The fact that so many women were struggling in silence inspired me in 2015 to launch Kaleidoscope Society, the first-of-its-kind content platform designed to empower others with ADHD by amplifying our lived experiences and curating expert advice. More than 500,000 people accessed the information on our website, and listeners in more than 43 countries heard our podcast “ADHD Decoded”—a “quick-start guide” to understanding the ADHD brain.
Documenting the stories of others with ADHD forged my path to self-acceptance and healing. ADHD causes legitimate challenges, but our biggest challenges come from a world that never taught us how to value and work with our unique brains.
Around 15-20% of the world’s population, or one in five people, is neurodivergent—meaning we learn, process sensory information and communicate differently. Some of the most creative and brilliant people I’ve worked with have conditions such as ADHD, dyslexia, autism, depression anxiety and OCD.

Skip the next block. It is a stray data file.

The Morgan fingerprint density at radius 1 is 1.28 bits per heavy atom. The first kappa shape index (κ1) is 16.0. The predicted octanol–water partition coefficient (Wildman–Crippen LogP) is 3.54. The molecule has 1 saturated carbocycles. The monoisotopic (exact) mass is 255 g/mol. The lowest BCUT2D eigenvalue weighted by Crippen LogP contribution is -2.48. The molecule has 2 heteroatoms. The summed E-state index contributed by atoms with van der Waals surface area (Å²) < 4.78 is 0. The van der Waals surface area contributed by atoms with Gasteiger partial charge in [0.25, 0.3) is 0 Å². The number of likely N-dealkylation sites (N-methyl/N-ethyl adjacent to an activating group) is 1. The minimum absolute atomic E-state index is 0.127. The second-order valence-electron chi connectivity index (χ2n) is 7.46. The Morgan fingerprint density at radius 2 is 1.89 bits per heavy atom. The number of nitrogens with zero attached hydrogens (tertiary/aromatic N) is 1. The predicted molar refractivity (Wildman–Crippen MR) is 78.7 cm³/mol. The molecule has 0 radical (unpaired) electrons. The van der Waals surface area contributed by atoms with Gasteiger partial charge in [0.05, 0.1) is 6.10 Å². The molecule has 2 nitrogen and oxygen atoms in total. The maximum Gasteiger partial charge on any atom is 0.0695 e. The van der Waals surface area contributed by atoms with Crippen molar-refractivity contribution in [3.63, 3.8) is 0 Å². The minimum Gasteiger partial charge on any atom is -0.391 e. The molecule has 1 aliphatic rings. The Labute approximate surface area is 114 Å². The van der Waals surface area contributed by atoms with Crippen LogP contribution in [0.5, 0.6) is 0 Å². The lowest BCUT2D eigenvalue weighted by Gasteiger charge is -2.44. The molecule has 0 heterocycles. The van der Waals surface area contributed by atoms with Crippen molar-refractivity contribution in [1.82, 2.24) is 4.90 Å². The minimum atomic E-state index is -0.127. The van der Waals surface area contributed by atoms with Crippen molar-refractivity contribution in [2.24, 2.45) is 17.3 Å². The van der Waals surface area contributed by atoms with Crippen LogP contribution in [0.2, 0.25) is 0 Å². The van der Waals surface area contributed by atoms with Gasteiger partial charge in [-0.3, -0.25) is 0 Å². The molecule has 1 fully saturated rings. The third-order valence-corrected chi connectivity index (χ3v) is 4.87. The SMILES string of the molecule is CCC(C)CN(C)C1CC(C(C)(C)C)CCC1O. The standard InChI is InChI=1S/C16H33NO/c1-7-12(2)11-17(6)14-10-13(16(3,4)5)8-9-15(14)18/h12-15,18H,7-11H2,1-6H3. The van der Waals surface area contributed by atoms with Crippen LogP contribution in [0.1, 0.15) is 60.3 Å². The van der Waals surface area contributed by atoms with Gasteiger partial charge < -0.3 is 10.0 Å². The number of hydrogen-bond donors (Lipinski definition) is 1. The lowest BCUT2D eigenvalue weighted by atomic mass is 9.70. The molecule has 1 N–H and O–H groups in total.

So why is it that while people with ADHD make up 5-8% of the overall population, we are 60% more likely to be fired from our jobs?
For too long we’ve been operating in a medical model of disability that sees individuals who don’t fit the norm as “broken” or “defective,” a problem to be solved, a defect to be cured.
This means too many neurodivergent employees are grappling with whether or not to disclose, fearing they might lose their job or that they will be treated differently rather than be accommodated. Stigma and fear still hinder the acceptance and inclusion we need to thrive.